Monika Socko wins the European Women’s Chess Championship
GM Monika Socko won the 22nd European Women’s Chess Championship, held August 20-31, 2022 in Prague. The 44-year-old Polish grandmaster was the only player to score 8.5 over 11 rounds in a field of 123 players.
Socko, the seventh seed, finished half a point ahead of a group of five players who scored eight points. Silver and bronze went to two young players from Azerbaijan: IM Gunay Mammadzada and WGM Ulviyya Fataliyeva, respectively.
Despite a draw in the second round, Socko tied for first place after the fourth round and became the sole leader after the fifth round. She was briefly joined by Mammadzada on lap seven, but the Polish GM then regained the lead and held onto it until the very end, despite three draws.
A big match of the tournament was when Socko faced 2021 European Women’s GM Champion Elina Danielian the day before the rest day. The Armenian grandmaster slipped at the start of the intermediate match:
Socko’s most interesting match was played in the penultimate set against the player who would eventually win the silver medal. Mammadzada missed a huge chance to take the lead as she had a winning position for most of the match.
Black’s king made the whole trip from e8 to b5, but it was only after the troubled phase of time, where crazy things happened, that the monarch could feel safe there. .
In the final round, Socko accepted a draw after just eight strokes with IM Lilit Mkrtchian of Armenia, who could have caught her on 8.5 points with a win. Two more at 7.5 points faced each other, and again Mammadzada missed a chance there. She ended up having the best tiebreaker in Buchholz, so a win would have made her the champion. However, if anyone should have won the game, it was Black. By drawing, Polish IM Aleksandra Maltsevskaya helped her compatriot to the title:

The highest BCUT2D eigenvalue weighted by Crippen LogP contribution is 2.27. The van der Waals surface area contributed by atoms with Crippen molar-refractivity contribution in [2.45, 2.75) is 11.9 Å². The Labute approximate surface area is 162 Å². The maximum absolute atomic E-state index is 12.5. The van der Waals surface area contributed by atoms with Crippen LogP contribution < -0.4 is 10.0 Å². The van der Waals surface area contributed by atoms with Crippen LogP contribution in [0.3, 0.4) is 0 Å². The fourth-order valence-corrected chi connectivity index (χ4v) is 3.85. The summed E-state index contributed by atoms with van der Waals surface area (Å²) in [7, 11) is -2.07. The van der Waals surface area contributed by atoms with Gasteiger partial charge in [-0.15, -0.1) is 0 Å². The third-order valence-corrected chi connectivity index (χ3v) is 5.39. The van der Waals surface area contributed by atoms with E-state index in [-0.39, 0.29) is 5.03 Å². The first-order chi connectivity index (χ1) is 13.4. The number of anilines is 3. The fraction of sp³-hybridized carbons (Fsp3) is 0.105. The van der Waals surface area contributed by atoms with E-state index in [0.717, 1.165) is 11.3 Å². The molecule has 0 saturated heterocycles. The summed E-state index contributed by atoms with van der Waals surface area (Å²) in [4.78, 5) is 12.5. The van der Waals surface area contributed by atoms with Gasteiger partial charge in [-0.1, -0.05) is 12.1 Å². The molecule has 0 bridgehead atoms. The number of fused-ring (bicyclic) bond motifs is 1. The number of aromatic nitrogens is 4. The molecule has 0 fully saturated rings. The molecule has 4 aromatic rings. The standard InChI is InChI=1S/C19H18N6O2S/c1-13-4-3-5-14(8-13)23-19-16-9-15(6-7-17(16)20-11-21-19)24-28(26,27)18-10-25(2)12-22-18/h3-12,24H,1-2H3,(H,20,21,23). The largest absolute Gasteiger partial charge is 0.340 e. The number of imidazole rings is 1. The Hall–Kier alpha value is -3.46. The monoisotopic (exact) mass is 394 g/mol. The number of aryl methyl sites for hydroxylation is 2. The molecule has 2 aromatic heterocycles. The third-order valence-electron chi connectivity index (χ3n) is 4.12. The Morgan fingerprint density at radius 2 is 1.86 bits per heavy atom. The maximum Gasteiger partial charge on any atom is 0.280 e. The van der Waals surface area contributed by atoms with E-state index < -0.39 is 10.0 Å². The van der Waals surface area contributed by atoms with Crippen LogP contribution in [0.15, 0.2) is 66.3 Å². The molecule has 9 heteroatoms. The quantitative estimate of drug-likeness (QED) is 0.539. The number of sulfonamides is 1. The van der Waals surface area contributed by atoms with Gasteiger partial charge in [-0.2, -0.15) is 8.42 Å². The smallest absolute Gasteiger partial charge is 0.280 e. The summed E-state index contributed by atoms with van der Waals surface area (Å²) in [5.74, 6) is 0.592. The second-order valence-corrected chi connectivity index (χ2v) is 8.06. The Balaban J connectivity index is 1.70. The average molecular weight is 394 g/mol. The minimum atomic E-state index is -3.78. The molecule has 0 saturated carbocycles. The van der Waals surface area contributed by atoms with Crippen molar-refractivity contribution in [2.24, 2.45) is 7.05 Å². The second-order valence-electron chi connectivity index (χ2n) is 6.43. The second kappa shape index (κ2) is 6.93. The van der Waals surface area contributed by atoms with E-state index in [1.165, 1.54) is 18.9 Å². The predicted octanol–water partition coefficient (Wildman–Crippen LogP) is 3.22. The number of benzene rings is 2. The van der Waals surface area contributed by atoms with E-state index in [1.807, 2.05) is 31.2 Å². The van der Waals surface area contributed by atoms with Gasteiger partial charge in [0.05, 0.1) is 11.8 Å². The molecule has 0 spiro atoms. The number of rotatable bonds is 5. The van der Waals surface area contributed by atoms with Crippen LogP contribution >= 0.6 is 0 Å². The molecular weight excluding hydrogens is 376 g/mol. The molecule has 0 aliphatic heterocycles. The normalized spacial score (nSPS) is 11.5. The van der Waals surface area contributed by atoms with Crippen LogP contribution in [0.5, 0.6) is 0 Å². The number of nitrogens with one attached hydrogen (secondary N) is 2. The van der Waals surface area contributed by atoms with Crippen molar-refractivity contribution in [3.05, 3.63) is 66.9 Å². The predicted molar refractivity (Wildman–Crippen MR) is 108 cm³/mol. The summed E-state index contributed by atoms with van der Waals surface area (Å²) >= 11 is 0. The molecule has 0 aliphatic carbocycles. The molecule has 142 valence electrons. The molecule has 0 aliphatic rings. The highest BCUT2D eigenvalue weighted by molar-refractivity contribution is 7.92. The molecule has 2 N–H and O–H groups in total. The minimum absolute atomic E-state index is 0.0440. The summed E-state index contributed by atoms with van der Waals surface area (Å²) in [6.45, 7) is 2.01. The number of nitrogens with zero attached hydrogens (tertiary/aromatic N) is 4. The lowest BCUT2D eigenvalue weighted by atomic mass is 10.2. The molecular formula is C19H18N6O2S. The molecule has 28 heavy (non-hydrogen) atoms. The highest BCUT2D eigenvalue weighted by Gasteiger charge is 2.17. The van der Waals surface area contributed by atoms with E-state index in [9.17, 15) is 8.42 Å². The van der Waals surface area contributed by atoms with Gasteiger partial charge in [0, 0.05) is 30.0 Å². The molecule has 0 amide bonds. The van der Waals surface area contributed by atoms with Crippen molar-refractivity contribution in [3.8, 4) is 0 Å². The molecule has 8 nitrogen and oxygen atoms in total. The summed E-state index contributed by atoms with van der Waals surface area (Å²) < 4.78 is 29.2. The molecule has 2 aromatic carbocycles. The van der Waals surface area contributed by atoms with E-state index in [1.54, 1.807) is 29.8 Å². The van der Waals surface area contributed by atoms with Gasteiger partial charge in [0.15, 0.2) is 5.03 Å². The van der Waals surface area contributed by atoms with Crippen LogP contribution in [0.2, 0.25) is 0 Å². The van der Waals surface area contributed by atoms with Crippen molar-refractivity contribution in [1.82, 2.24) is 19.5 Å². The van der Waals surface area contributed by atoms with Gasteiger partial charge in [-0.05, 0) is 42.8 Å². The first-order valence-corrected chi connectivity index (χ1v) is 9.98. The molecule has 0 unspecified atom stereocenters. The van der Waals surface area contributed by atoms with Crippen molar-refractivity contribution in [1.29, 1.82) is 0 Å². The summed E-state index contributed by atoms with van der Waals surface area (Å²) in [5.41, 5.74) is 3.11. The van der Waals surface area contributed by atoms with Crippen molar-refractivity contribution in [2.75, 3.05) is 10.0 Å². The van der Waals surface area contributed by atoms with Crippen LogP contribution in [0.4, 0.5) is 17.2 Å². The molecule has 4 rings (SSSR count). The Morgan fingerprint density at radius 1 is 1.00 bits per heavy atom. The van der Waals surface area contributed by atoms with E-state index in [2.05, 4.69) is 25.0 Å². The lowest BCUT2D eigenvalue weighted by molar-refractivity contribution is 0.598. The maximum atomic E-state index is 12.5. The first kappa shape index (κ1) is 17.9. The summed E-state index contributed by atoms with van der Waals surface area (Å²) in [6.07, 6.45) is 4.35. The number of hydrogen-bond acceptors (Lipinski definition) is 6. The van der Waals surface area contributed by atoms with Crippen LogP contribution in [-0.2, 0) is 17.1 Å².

A total of 123 players from 28 European federations took part, including 13 Ukrainian players. In addition, six Bulgarian players, including former GM Women’s World Champion Antoaneta Stefanova, participated under the ECU flag as the Bulgarian Chess Federation is still suspended from the European Chess Union due to poor management. Stefanova and others are currently trying to create a new chess federation in their country.
Final ranking (Top 20)
|2||5||I AM||Mammadzada, Gunay||2466||8||0||71||75.5||9.6|
|4||24||I AM||Mkrtchian, Lilit||2362||8||0||67||72||16.9|
|5||25||I AM||Maltsevskaya, Aleksandra||2360||8||0||65.5||70||19.9|
|6||13||I AM||Bulmaga, Irina||2403||8||0||56||59.5||-0.4|
|8||21||I AM||Sarkissian, Anna M.||2378||7.5||0||64||69||5.5|
|9||28||I AM||Brunello, Marina||2341||7.5||0||62.5||67||16.5|
|ten||12||I AM||Salimova, Nourgyul||2404||7.5||0||61.5||66.5||1.2|
|12||2||I AM||Javakhishvili, Lela||2476||7.5||0||60||64||-11.2|
|15||20||I AM||Mammadova, Gulnar||2380||seven||0||69||74.5||7.1|
|17||30||I AM||Gaponenko, Inna||2339||seven||0||66.5||70||8.8|
(Complete final ranking here.)
On the rest day there was a Women in Chess conference where, among others, Danielian, Lilli Hahn, IM Eva Repkova and IM Laura Unuk presented their chess life and experiences in the chess community. Conference topics included women in the role of coach or referee, how to attract girls to chess, and the scientific view of the gender gap in chess.